As Beijing Approaches, Time to Separate the Truth from Chinese Whispers, by Kevin Byrne for Jumping The Gun

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Kevin Byrne wrote an excellent piece on dispelling the myths about the recent drug allegations. Kevin Byrne writes for one of our newest partners, JumpingtheGun.com, a fantastic site based in Ireland. 

AS BEIJING APPROACHES, TIME TO SEPARATE THE TRUTH FROM CHINESE WHISPERS

By Kevin Byrne

It has been little more than a week since the German documentary ARD aired and the Sunday Times printed their doping scandal exclusive. Since then, the IAAF has issued several statements, the Sunday Times experts have responded and a few other organisations and athletes have weighed in. In simple terms, the athletics world has lost its shit and no one knows who to trust any more. It's time to work out what is truth and what is fiction.

SO THIS GERMAN DUDE AND THE SUNDAY TIMES GOT HOLD OF THOUSANDS OF POSITIVE TESTS?

FALSE. What Hajo Seppelt and the Sunday Times managed to obtain was a database of 12,000 blood tests belonging to 5000 athletes. A minority of these were classed as 'abnormal'.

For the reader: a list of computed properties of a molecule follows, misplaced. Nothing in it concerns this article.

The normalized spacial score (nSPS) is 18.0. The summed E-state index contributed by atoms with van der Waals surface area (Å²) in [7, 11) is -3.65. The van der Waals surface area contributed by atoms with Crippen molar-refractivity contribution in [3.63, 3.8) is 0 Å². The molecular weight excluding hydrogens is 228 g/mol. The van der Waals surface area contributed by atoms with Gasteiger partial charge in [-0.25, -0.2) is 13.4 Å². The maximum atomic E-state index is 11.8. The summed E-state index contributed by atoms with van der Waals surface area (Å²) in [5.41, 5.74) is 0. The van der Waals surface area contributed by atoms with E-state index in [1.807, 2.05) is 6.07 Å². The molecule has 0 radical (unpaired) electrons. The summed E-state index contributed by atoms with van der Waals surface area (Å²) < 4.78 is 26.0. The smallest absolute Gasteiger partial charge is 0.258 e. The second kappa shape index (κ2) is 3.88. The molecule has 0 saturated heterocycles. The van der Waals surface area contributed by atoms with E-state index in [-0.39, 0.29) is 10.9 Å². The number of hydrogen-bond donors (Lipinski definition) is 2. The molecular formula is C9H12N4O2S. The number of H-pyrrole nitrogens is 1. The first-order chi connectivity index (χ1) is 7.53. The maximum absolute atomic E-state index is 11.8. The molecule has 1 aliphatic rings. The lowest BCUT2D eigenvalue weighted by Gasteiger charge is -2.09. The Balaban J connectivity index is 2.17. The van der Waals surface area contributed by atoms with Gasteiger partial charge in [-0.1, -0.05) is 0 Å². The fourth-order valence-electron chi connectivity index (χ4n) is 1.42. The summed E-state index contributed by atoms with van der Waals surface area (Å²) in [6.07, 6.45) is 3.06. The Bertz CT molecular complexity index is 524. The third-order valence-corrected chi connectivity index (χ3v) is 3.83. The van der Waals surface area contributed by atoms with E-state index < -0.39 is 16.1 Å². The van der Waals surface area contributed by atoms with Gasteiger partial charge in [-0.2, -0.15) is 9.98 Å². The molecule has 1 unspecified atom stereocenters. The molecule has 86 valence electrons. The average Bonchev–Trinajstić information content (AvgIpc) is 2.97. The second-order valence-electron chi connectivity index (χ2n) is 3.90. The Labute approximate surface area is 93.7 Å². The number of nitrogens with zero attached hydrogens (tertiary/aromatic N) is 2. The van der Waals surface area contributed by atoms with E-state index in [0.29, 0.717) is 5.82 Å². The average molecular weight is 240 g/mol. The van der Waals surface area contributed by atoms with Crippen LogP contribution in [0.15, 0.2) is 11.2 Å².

RIGHT, BUT THAT MEANS THAT THE ATHLETES WITH ABNORMAL BLOOD TEST RESULTS ARE DOPERS?

Taking the piss: Tatyana Tomashova, who had an extremely abnormal offscore of 129 (which had a 100,000-1 chance of being natural) when winning the World Championship 1500m in 2005, was later target tested and banned by the IAAF in 2008 after attempting to manipulate her urine sample. Image: PhotoRun

Taking the piss: Tatyana Tomashova, who had an extremely abnormal offscore of 129 (which experts say had a 100,000-1 chance of being natural) when winning the World Championship 1500m in 2005, was later target-tested and banned by the IAAF in 2008 after attempting to manipulate her urine sample. Image: PhotoRun

FALSE. Some of them may indeed be cheats. But both the Sunday Times and the IAAF concur that there can be many reasons for these abnormal test results: illness, altitude training, pregnancy, etc. In isolation, these results are in no way an indication of doping. They need to be put in context within the Athlete Biological Passport scheme.

OK. BUT THE IAAF COVERED UP THESE RESULTS, RIGHT?

FALSE. These are private medical records; they're not meant for the public domain. Even if they were all within the normal range, the IAAF is not permitted to share such data; it would be a breach of confidentiality. So yes, they were kept private. But that's not the same as a 'cover up'. Interestingly, while no names were revealed at the time, the IAAF published the percentages of abnormal blood tests in a study several years ago. Their figures tallied with those quoted by ARD and the Sunday Times.


To read the story in it's complete form: http://jumping-the-gun.com/?p=10136

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